Salazar pushes Coloradans for cabinet posts
The Associated Press
Aspen, CO COLORADO
DENVER ” Colorado Sen. Ken Salazar wants to see a home-state candidate named to President-elect Barack Obama’s Cabinet.
But even though Salazar’s own brother, Rep. John Salazar, has been talked about for a post, the senator said Wednesday he has no idea who Obama will pick. John Salazar has been mentioned as a possible agriculture secretary.
“He’s a salt-of-the-earth farmer,” the Democratic senator said in a conference call with reporters. “Someone who knows the reality of how farm policy affects those with dirt and calluses on their hands is important.”
Ken Salazar campaigned heavily for Obama this year, at one point crisscrossing Colorado on a bus stumping for the Illinois senator. Obama joined the Senate the same time Salazar did.
But Ken Salazar said he has no inside scoop on where Obama’s Cabinet search stands. Salazar heaped praise on another Coloradan mentioned as a possible Cabinet pick ” Denver Public Schools Superintendent Michael Bennet. But asked whether he’d talked to Obama’s transition team about a possible Bennet appointment, Salazar said he hadn’t, though he went on to commend Bennet.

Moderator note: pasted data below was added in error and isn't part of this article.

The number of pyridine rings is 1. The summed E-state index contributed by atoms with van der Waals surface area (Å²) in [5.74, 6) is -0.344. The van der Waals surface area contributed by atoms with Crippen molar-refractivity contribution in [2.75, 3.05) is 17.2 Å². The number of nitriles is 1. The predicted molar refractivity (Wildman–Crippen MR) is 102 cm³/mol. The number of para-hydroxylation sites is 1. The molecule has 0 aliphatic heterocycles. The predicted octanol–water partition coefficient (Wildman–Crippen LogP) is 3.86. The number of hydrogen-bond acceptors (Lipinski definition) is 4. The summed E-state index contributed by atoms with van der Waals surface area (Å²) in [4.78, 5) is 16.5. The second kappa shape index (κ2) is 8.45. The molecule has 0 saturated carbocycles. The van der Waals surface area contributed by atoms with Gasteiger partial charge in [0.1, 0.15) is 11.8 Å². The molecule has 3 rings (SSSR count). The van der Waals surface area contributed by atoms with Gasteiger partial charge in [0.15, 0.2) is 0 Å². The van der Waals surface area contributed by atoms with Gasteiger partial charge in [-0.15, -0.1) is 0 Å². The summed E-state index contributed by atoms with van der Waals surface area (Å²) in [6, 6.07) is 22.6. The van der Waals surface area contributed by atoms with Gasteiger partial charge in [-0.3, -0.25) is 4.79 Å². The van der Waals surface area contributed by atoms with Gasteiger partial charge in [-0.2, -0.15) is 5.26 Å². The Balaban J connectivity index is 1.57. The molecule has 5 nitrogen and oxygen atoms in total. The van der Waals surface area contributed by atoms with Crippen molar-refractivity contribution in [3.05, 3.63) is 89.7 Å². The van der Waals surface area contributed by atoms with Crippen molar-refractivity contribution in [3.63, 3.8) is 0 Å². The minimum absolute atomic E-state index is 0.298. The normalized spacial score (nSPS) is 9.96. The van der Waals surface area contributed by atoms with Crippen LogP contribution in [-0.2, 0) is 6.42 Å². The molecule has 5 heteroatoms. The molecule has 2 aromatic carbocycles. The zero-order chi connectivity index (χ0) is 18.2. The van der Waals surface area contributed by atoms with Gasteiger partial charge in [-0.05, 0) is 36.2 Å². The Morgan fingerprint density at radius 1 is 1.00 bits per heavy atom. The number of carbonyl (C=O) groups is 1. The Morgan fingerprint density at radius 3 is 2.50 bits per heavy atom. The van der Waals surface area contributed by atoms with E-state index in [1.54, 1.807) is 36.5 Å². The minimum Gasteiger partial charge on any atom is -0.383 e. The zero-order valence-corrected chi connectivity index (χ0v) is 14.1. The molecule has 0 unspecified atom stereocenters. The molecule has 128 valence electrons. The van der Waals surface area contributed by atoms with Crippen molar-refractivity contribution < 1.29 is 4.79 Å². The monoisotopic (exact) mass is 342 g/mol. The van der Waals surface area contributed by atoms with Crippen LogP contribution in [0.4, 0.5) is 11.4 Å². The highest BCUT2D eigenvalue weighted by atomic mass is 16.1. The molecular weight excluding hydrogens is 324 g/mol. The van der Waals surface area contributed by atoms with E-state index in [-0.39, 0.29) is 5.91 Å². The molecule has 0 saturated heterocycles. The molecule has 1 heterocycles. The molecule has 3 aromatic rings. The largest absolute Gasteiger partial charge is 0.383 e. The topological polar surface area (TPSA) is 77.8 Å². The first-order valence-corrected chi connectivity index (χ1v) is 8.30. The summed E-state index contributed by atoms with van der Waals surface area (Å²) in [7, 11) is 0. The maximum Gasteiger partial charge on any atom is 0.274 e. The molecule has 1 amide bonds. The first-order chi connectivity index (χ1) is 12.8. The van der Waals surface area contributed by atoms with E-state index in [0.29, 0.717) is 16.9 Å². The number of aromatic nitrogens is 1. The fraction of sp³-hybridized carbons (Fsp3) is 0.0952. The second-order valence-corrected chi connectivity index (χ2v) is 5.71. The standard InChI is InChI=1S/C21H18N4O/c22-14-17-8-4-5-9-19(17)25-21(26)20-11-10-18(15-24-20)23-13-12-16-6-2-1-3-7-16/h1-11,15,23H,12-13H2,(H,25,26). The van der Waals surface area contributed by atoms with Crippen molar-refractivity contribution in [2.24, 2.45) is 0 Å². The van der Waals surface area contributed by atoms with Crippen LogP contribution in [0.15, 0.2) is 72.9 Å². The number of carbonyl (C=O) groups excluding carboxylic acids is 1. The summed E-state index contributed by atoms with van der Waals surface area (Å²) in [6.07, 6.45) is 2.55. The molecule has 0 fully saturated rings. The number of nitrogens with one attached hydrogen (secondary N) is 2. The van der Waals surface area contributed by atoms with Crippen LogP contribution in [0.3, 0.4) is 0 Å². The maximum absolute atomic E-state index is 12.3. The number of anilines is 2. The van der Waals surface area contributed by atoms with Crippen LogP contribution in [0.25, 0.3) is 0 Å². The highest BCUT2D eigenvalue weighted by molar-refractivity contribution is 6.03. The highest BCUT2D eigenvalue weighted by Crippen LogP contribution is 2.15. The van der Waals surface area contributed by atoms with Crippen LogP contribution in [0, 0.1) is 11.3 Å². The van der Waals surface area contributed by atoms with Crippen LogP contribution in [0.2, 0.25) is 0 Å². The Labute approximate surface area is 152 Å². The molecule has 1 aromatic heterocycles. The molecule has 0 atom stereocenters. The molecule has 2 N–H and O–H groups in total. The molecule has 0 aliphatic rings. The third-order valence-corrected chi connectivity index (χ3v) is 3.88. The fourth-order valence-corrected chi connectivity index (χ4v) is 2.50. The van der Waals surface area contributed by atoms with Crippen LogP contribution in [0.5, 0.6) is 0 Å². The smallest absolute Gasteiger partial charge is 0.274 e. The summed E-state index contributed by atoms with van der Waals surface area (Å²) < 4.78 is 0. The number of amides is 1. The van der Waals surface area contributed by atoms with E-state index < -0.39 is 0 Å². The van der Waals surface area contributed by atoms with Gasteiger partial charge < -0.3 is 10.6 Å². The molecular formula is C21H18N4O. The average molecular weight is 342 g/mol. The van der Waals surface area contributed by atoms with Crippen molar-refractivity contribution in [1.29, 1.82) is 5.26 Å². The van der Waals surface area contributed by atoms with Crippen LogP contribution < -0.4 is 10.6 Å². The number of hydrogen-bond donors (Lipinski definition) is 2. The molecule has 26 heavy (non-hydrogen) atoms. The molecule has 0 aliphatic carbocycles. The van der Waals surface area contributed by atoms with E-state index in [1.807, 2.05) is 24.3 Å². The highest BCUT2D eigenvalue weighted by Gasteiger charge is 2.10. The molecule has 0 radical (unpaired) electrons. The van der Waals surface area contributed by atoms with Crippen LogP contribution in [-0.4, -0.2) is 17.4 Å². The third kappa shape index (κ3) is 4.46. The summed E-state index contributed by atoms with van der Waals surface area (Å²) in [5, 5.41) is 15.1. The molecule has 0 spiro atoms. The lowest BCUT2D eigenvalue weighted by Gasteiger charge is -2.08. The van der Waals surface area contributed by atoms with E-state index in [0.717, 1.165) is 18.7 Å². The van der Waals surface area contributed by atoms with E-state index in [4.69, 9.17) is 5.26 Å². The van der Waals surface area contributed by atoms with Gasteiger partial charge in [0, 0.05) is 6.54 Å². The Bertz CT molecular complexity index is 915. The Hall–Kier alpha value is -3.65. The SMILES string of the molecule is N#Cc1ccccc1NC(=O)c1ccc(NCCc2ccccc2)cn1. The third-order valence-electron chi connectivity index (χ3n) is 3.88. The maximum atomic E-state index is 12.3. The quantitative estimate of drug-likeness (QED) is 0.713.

“I think Michael Bennet has done a stellar job in his work for the Denver Public School system,” Salazar said.
When pressed for details on where Obama’s search stands, Salazar demurred. He said he wasn’t sure exactly when the appointments would be announced or what Salazar’s or Bennet’s chances are.
Salazar, and all senators, will get their say when Obama’s appointments go to the chamber for confirmation next year. First, Salazar said, the main work of the Senate needs to be settling an aid package to troubled automakers.
As he has before, Salazar said government assistance to the automakers is unsavory, but necessary. He said he would support an aid plan as long as it forces manufacturers to repay taxpayers and make energy-efficient cars.
Salazar applauded plans to spend more to repair aging highways and power transmission lines.
The senator said he’d spend his holiday recess talking to Colorado officials about the state’s needs so he could push for their inclusion in Obama’s proposed $500 billion rescue plan.
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It’s hard to fight City Hall and even harder to fight well-funded neighbors who don’t want any development near them, a local man has realized. So he settled for less than what he and his partner bought the property for.